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Pet Obesity

Fat cats -- and fat dogs are a serious concern to Minnesota veterinarians.

Like humans, obesity endangers their health; and, like humans, the more overweight they are, the tougher their battle of the bulges will be. The problem and the solutions are in the hands of the pet owners.

The first step is to recognize that the pet has a weight problem. Gross overweight is obvious. The animal looks fat an has no definition to his ribcage or haunches. Weight determine less obvious obesity. A veterinarian sets the ideal weight for an animal based on age and structure. He weighs the animal at each visit and reports if it is overweight. Owners also should weigh and chart changes for their pets on a regular routine.

Even though scales do not lie and looks do not deceive, some owners are reluctant to admit their pet is too plump. It pleases them to see the pets enjoy food and eat voraciously. Pet food manufacturers take advantage of the situation and sell owners on the taste and texture appeal of their products. The more tempting the food, the more the animal will eat.

Overeating at mealtime is compounded by nibbling between meals. Animals cannot resist begging if they are around food that is being prepared or served. Few owners can resist feeding them. The best solution is to shut the animal out of food preparation and eating areas at mealtime.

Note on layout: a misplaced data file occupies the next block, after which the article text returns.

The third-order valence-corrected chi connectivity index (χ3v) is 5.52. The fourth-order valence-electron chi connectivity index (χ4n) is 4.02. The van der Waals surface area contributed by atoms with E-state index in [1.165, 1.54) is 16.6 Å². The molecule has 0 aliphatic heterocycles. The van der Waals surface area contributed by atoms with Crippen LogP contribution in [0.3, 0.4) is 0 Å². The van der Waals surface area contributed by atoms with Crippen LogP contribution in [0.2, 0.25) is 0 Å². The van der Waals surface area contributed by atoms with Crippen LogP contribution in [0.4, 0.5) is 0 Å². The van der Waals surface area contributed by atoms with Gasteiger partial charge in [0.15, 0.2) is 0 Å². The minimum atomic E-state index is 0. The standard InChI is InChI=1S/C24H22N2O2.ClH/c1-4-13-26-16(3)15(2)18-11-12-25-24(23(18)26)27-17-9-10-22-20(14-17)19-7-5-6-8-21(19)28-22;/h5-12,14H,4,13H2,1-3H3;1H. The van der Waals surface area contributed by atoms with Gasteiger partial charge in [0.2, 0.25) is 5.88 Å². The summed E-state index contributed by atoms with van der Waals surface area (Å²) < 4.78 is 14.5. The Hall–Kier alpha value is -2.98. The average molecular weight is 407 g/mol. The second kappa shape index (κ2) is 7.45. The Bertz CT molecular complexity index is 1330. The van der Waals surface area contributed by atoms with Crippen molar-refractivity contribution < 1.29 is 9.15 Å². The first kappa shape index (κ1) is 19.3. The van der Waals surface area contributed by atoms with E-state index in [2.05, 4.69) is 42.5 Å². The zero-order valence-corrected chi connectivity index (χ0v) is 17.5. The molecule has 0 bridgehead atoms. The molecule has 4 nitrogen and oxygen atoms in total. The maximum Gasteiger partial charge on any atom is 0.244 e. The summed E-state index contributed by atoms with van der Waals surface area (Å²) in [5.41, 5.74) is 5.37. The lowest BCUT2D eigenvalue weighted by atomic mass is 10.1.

Once an owner recognizes that his pet is overweight, he should decide how he is going to tackle the problem. The goal is to feed the dog or cat fewer calories than it will use. A number of diet pet foods are available. They are high in fiber and low in carbohydrates, fat and protein. A veterinarian can provide valuable assistance in calculating caloric needs and mapping a diet plan.

Exercise also is important for general health as well as weight loss and control. A sedentary animal burns few calories. For dogs, regular walks provide good exercise. Cats can be encouraged to play.

Once ideal weight is achieved, owners should continue to monitor calorie intake, weight and exercise to maintain that weight. The alternative to weight loss and control is problems with joints and locomotion, respiratory difficulties, congestive heart failure, difficulty whelping and lower resistance to disease including susceptibility to diabetes and other problems of accessory organs (i.e., kidney, liver and pancreas).

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